SALT LAKE CITY (ABC4 News/Associated Press) – After facing pressure from concerned athletes, sports organizations, and national committees, the International Olympic Committee (IOC) announced Tuesday it would postpone the Tokyo 2020 Summer Olympic Games to prevent the spread of COVID-19.

The announcement, while not surprising, brought mixed emotions to Utahns such as Kathleen Noble, who would have competed in Tokyo this summer. Back in October, the 25-year-old Salt Lake City resident became the first rower from Uganda to qualify for the prestigious event.

In an interview with ABC4 News, Noble recalled the bittersweet moment.

“At that exact moment, I had just finished a very hard race. So I was exhausted,” she laughed. “My first thought was, ‘Oh my goodness. I just qualified!’ Then my second thought was, ‘Oh shoot! I just qualified, I have to keep racing hard like this for another nine months!'”

Marc Norman, CEO of the USA Climbing which is based in Salt Lake City, explained to ABC4 News the excitement their athletes had for the Tokyo event as it will be the first time sport climbing will be included in the Summer Olympics.

“Our sport is growing across the country. Climbing gyms, which are the life and blood of our organization, are popping up in communities all over the country,” he said.

As the COVID-19 pandemic grew in severity across the world, questions surrounding the Summer Olympics’ continuation became a serious topic for officials in the past few weeks.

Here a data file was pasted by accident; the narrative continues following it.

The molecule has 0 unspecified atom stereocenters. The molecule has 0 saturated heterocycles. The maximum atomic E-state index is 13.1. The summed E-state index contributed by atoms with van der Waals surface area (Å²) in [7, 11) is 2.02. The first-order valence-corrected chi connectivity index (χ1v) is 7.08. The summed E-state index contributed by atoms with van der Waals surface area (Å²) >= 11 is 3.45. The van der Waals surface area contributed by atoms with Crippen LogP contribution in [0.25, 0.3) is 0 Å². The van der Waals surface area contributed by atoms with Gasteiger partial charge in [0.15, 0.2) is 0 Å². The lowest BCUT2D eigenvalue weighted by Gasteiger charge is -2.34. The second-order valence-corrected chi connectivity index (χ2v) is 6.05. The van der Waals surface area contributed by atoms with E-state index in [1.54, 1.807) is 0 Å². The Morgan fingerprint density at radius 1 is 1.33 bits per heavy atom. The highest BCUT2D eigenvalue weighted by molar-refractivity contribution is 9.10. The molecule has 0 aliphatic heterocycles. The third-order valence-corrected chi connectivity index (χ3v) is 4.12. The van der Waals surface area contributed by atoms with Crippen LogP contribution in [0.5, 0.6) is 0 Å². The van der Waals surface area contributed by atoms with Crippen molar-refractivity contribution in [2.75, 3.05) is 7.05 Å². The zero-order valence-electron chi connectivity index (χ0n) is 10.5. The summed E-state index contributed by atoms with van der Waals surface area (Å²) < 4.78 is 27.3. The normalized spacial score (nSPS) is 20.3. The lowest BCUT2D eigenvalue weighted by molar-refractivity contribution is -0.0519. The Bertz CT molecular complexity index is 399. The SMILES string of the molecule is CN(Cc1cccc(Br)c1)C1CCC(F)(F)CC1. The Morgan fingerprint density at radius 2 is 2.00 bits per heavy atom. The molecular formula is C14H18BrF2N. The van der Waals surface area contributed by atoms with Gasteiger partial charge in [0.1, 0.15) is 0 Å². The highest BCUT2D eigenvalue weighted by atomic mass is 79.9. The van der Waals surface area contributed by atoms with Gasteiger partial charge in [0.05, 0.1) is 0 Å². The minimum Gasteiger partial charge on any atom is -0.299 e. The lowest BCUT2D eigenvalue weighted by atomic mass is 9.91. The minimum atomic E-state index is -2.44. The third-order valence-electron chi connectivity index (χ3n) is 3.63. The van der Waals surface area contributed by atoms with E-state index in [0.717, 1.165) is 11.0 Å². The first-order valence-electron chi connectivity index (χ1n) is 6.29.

“Everyone was concerned about the potential of large gatherings. But they were also concerned about not being able to train because it could risk injury or risk exposure to the virus,” said Norman.

The Olympics have only been postponed three other times in 1916, 1940, and 1944. But it was due to war, never a renegade virus like the COVID-19 that has accounted for more than 375,000 cases worldwide, with numbers growing exponentially.

Virtually every sport across the globe has suspended play in the wake of the pandemic. The worldwide economy is faltering and people are increasingly being told it’s not safe to congregate in large groups or, in some cases, even to leave their houses. Gyms are closed across America.

Holding Olympic trials in a matter of months was becoming a virtual impossibility. Olympic committees in Canada and Australia were saying they either would not, or could not, send a team to Tokyo in July. World Athletics and the three biggest sports in the United States — swimming, track and gymnastics — were calling for a postponement.

As recently as Sunday, officials said it would take up to four weeks to reach a decision. Four weeks ended up being two days. IOC President Thomas Bach and Japanese Prime Minister Abe Shinzo met via phone Tuesday morning. They, along with a handful of executives from the IOC and Japan’s organizing committee, agreed to make the call.